As a young lad of maybe 9 or 10, I remember going to Mesa Verde and exploring the old Native American dwellings and especially climbing up and down all the wooden ladders. It was a blast. My assistant visited the park as a teenager, while traveling around the four corners area of Southwestern Colorado.

Do you have any memories, photos or video to share of your amazing experiences in this park?

—- About The Park —-

Mesa Verde is Spanish for green table and consists of a large concentration of ancestral Pueblo Indian dwellings, built from the 6th to the 12th century. This ancestral Puebloan culture, lasted for almost nine hundred years from around 450 to 1300 AD. Mesa Verde sits high up at an altitude of around 8,500 feet in this rugged area of Colorado. Some 600 cliff dwellings built of sandstone and mud mortar have been recorded within Mesa Verde National Park – including the famous multi-story Cliff Palace, Balcony House, and Square Tower House – and an additional 4,300 archaeological sites have been discovered. The cliff dwelling sites range in size from small storage structures to large villages of 50 to 200 rooms. I always wondered when I visited this Park years ago, what happened to the people that lived there that made them leave their homes that they had worked so hard to build…? Today more than half a million people visit Mesa Verde National Park each year to gaze in wonder at the remarkable ruins and still ponder what might have happened to the people who lived and died there.

Mesa Verde is a comparatively old national park and the very first to be created for the specific purpose of protecting and preserving the works of humans. The campaign to establish a national park at Mesa Verde began in the late 1880s when journalist Virginia McClurg began lobbying federal officials to protect the Mesa Verde archaeological resources. Ms. McClurg had visited the Mesa Verde cliff dwellings for the first time in 1872. She returned with an expedition in 1876 and was thereafter devoted to preserving the site. An 1886 editorial in the Denver Tribune-Republican became the first recorded suggestion to set aside Mesa Verde as a national park. The first bill to establish the park was introduced in Congress in 1901 but died very quickly in committee. Four more bills were introduced during the next five years. Even though all failed, it was becoming quite clear that Mesa Verde was likely to become a national park sooner or later. President Theodore Roosevelt signed a bill into law on June 29, 1906, and Mesa Verde National Park finally came into existence.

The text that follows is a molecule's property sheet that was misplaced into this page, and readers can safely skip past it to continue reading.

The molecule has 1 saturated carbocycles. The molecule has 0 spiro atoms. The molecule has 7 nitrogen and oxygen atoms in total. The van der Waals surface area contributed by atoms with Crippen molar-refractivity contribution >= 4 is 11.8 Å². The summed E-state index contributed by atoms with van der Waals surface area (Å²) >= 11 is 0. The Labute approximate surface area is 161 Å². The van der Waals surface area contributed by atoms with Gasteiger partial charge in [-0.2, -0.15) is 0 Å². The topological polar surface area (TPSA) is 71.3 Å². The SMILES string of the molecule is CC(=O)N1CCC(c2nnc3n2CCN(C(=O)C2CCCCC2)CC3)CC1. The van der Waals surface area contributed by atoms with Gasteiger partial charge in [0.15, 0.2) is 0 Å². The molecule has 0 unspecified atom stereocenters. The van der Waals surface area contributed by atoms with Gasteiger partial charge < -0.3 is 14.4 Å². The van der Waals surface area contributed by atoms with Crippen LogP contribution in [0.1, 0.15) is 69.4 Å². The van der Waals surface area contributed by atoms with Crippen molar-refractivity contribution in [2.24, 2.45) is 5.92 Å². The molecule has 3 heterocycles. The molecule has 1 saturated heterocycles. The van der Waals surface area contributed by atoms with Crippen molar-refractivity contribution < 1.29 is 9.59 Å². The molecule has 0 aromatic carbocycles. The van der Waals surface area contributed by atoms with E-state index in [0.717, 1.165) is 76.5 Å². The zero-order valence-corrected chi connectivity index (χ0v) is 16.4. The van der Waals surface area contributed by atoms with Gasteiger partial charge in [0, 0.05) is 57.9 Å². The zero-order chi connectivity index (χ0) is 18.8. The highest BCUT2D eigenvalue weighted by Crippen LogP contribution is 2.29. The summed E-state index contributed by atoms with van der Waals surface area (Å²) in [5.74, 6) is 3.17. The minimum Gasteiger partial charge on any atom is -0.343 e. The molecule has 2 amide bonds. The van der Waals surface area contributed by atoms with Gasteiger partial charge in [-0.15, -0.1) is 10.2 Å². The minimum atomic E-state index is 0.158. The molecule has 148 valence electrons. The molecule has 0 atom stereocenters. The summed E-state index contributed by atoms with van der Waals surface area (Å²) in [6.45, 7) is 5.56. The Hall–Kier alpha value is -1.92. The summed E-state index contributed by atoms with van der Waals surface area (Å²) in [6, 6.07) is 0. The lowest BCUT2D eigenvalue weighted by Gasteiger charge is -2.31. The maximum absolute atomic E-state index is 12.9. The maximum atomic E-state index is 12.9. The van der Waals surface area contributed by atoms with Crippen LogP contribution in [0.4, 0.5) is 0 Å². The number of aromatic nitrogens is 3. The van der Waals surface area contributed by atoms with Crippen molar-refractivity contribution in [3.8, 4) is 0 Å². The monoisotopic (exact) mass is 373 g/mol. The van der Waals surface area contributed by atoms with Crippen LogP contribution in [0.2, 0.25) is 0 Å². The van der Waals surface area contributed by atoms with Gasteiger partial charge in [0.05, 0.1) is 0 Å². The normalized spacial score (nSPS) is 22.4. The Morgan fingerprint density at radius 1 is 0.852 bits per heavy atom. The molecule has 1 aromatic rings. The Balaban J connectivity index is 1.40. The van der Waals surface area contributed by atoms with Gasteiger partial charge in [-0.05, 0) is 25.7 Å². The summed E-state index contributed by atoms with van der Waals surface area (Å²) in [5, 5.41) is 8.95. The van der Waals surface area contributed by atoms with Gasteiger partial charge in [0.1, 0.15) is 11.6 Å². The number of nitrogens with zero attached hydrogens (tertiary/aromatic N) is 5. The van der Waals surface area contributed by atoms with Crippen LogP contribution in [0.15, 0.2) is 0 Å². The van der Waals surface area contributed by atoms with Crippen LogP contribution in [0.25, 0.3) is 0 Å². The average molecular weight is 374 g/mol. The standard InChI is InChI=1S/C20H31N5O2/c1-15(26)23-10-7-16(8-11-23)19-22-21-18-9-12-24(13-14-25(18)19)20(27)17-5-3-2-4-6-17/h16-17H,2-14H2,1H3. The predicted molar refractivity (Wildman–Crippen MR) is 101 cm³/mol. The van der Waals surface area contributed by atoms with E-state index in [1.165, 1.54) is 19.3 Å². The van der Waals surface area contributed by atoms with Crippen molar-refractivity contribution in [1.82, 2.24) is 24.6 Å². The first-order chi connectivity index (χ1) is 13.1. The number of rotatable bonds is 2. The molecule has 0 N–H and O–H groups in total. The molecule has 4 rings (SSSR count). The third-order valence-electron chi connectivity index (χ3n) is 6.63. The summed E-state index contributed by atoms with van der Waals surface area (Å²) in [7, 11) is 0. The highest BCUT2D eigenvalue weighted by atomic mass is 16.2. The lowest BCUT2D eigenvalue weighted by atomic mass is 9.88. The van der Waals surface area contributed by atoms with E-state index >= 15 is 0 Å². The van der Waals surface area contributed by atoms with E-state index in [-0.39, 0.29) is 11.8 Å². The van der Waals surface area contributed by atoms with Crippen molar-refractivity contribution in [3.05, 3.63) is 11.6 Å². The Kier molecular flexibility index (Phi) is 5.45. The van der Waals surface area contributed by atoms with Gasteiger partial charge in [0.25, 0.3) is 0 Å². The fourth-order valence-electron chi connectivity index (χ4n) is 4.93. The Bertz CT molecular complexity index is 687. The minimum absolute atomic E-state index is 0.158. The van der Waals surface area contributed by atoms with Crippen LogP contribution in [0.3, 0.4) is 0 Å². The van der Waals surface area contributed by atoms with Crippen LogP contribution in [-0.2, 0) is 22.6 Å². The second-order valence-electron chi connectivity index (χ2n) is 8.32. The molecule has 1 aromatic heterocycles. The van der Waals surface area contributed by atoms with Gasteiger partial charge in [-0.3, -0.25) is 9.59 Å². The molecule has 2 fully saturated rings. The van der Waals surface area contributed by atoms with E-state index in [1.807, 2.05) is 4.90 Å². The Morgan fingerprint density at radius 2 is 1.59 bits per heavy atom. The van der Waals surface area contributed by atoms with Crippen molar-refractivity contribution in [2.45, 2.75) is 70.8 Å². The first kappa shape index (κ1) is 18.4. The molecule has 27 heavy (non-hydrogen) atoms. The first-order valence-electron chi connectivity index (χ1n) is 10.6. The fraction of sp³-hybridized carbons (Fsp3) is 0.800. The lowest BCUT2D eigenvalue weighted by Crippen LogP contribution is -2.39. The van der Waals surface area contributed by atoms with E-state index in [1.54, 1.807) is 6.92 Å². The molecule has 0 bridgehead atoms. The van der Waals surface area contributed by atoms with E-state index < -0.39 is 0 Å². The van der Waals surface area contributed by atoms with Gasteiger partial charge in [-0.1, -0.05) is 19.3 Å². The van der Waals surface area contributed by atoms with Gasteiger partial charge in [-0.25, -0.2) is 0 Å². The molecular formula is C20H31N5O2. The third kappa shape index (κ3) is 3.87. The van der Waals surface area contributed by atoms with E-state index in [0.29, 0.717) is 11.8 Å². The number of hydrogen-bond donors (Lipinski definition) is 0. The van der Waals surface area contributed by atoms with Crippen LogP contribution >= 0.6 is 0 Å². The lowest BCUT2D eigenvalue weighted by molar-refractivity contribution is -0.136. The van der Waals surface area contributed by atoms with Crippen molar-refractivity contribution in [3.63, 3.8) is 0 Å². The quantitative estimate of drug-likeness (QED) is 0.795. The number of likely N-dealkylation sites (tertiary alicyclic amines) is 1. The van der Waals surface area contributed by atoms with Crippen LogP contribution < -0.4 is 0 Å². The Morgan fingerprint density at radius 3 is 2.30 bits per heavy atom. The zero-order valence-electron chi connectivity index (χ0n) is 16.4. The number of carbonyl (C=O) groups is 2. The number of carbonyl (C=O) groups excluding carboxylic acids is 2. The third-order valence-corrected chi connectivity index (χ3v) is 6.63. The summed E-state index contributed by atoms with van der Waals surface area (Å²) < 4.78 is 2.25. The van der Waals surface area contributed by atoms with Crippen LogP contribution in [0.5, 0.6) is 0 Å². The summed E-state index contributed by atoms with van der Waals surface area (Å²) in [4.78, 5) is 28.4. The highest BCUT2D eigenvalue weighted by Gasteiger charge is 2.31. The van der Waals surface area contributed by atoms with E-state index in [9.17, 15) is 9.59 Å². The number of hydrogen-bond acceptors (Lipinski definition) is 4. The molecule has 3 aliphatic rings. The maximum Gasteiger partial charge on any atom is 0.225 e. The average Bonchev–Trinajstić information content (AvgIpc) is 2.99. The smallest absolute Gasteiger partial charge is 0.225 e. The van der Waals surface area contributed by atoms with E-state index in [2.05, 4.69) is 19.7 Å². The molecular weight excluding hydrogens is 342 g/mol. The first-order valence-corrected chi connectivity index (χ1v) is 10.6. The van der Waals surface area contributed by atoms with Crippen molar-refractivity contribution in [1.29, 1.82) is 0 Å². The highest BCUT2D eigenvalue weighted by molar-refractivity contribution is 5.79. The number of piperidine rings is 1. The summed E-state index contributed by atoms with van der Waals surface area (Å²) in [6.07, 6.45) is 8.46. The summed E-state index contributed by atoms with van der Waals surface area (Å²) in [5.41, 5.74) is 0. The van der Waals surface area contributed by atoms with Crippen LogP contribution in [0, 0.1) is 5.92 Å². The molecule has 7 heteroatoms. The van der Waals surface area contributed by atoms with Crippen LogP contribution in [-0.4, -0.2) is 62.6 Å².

Mesa Verde National park occupies 52,485 acres. If you’re not too bothered by climbing steep ladders or crawling through tunnels, you can tour several of the sites, including the largest cliff dwelling in North America. In some dwellings, you can still see ceilings blackened by hearth smoke. Driving into the park, you’ll follow a slow, winding, 21-mile drive that takes nearly an hour – add more time on if you decide to stop and enjoy the panoramic views from the pull-offs along the way. Upon arrival, take the time to stop by the Mesa Verde Visitor and Research Center at the park’s entrance. Here, you’ll find exhibits on the Ancestral Pueblo people and how they lived in the area more than 700 years ago, as well as park rangers who can help you plan your time in the park and help you pick which guided tour you will go on. There are self-guided tours as well. You should make reservations online before arriving at the park to go on any tour.

—- Location —-

The Mesa Verde Park Headquarters is a one-hour drive from Cortez, Colorado, heading east on Highway US160 to the park turnoff, and a 1.5-hour drive heading west from Durango, Colorado, to the park turnoff. The nearest large city in the region is Albuquerque, New Mexico and they have regular airlines that service the airport. Mesa Verde is 246 miles Northwest of Albuquerque, which is a 4-hour drive. From Albuquerque take I-25 North to exit 242. Then take US-550 North to Aztec, New Mexico, then look for New Mexico State Hwy 574. Follow NM-574 to LaPlata, New Mexico and turn North on NM-170. At the Colorado state line, the road turns into Colorado highway 140. Follow CO-140 to Hesperus, Colorado and turn West onto US160 for 24 miles. Then follow US-160 West to Mesa Top Ruins Road in Montezuma County. Then take the exit toward Mesa Verde National Park from US-160 West to the Park entrance.